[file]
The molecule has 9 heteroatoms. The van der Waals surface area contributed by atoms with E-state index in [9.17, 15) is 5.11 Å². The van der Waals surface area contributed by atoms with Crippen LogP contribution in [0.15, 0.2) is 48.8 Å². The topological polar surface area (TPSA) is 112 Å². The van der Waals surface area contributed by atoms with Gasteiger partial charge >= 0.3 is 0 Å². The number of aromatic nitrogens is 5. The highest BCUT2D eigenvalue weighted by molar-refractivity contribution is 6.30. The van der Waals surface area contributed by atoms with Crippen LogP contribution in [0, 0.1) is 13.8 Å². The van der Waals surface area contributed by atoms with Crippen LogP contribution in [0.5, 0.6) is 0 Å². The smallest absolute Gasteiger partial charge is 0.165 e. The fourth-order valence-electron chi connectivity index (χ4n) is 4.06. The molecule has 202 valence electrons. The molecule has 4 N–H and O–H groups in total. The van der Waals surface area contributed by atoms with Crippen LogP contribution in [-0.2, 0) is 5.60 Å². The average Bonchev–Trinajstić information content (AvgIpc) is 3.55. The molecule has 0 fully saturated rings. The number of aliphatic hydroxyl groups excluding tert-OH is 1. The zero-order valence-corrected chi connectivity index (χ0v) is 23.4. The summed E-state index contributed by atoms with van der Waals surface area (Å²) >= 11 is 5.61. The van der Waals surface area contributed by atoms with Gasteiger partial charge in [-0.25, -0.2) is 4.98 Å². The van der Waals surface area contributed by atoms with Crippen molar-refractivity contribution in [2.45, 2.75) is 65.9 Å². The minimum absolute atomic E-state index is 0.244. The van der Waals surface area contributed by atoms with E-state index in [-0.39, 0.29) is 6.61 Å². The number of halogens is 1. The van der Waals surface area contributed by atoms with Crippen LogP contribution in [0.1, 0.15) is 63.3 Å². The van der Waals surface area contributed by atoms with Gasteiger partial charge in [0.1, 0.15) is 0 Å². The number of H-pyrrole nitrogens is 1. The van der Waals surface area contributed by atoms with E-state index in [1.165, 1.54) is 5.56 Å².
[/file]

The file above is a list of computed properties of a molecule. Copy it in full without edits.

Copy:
The molecule has 9 heteroatoms. The van der Waals surface area contributed by atoms with E-state index in [9.17, 15) is 5.11 Å². The van der Waals surface area contributed by atoms with Crippen LogP contribution in [0.15, 0.2) is 48.8 Å². The topological polar surface area (TPSA) is 112 Å². The van der Waals surface area contributed by atoms with Gasteiger partial charge >= 0.3 is 0 Å². The number of aromatic nitrogens is 5. The highest BCUT2D eigenvalue weighted by molar-refractivity contribution is 6.30. The van der Waals surface area contributed by atoms with Crippen LogP contribution in [0, 0.1) is 13.8 Å². The van der Waals surface area contributed by atoms with Crippen LogP contribution in [0.5, 0.6) is 0 Å². The smallest absolute Gasteiger partial charge is 0.165 e. The fourth-order valence-electron chi connectivity index (χ4n) is 4.06. The molecule has 202 valence electrons. The molecule has 4 N–H and O–H groups in total. The van der Waals surface area contributed by atoms with Crippen LogP contribution in [-0.2, 0) is 5.60 Å². The average Bonchev–Trinajstić information content (AvgIpc) is 3.55. The molecule has 0 fully saturated rings. The number of aliphatic hydroxyl groups excluding tert-OH is 1. The zero-order valence-corrected chi connectivity index (χ0v) is 23.4. The summed E-state index contributed by atoms with van der Waals surface area (Å²) >= 11 is 5.61. The van der Waals surface area contributed by atoms with Gasteiger partial charge in [-0.25, -0.2) is 4.98 Å². The van der Waals surface area contributed by atoms with Crippen molar-refractivity contribution in [2.45, 2.75) is 65.9 Å². The minimum absolute atomic E-state index is 0.244. The van der Waals surface area contributed by atoms with E-state index in [-0.39, 0.29) is 6.61 Å². The number of halogens is 1. The van der Waals surface area contributed by atoms with Crippen LogP contribution in [0.1, 0.15) is 63.3 Å². The van der Waals surface area contributed by atoms with Gasteiger partial charge in [0.1, 0.15) is 0 Å². The number of H-pyrrole nitrogens is 1. The van der Waals surface area contributed by atoms with E-state index in [1.165, 1.54) is 5.56 Å².